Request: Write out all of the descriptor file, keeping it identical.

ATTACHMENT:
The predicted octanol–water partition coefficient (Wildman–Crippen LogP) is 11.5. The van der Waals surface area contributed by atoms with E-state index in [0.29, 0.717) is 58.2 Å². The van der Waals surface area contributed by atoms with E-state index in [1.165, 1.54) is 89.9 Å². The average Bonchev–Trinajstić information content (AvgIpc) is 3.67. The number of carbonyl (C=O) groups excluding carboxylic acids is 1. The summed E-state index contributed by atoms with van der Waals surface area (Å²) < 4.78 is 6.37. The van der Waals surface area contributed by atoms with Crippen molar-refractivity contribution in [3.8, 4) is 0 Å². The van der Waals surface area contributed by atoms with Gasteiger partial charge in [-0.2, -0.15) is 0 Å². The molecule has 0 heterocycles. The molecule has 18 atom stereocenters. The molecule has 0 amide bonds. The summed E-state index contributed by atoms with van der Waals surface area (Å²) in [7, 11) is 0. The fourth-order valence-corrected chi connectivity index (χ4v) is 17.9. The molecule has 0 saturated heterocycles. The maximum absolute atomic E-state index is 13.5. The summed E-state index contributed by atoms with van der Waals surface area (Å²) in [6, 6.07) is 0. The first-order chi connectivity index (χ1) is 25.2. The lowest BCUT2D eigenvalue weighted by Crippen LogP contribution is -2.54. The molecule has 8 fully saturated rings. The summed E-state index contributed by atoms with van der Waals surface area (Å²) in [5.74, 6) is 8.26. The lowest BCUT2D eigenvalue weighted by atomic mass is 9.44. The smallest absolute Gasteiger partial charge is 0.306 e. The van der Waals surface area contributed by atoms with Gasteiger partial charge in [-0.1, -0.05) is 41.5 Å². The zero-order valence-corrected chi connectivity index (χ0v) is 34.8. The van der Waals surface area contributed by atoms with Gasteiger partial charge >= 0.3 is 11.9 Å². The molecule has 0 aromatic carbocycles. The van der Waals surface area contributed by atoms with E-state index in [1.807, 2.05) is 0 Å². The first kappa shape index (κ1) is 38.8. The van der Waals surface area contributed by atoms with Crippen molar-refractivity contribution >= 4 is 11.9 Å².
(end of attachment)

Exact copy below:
The predicted octanol–water partition coefficient (Wildman–Crippen LogP) is 11.5. The van der Waals surface area contributed by atoms with E-state index in [0.29, 0.717) is 58.2 Å². The van der Waals surface area contributed by atoms with E-state index in [1.165, 1.54) is 89.9 Å². The average Bonchev–Trinajstić information content (AvgIpc) is 3.67. The number of carbonyl (C=O) groups excluding carboxylic acids is 1. The summed E-state index contributed by atoms with van der Waals surface area (Å²) < 4.78 is 6.37. The van der Waals surface area contributed by atoms with Crippen molar-refractivity contribution in [3.8, 4) is 0 Å². The van der Waals surface area contributed by atoms with Gasteiger partial charge in [-0.2, -0.15) is 0 Å². The molecule has 0 heterocycles. The molecule has 18 atom stereocenters. The molecule has 0 amide bonds. The summed E-state index contributed by atoms with van der Waals surface area (Å²) in [7, 11) is 0. The fourth-order valence-corrected chi connectivity index (χ4v) is 17.9. The molecule has 0 saturated heterocycles. The maximum absolute atomic E-state index is 13.5. The summed E-state index contributed by atoms with van der Waals surface area (Å²) in [6, 6.07) is 0. The first-order chi connectivity index (χ1) is 25.2. The lowest BCUT2D eigenvalue weighted by Crippen LogP contribution is -2.54. The molecule has 8 fully saturated rings. The summed E-state index contributed by atoms with van der Waals surface area (Å²) in [5.74, 6) is 8.26. The lowest BCUT2D eigenvalue weighted by atomic mass is 9.44. The smallest absolute Gasteiger partial charge is 0.306 e. The van der Waals surface area contributed by atoms with Gasteiger partial charge in [-0.1, -0.05) is 41.5 Å². The zero-order valence-corrected chi connectivity index (χ0v) is 34.8. The van der Waals surface area contributed by atoms with Gasteiger partial charge >= 0.3 is 11.9 Å². The molecule has 0 aromatic carbocycles. The van der Waals surface area contributed by atoms with E-state index in [1.807, 2.05) is 0 Å². The first kappa shape index (κ1) is 38.8. The van der Waals surface area contributed by atoms with Crippen molar-refractivity contribution >= 4 is 11.9 Å².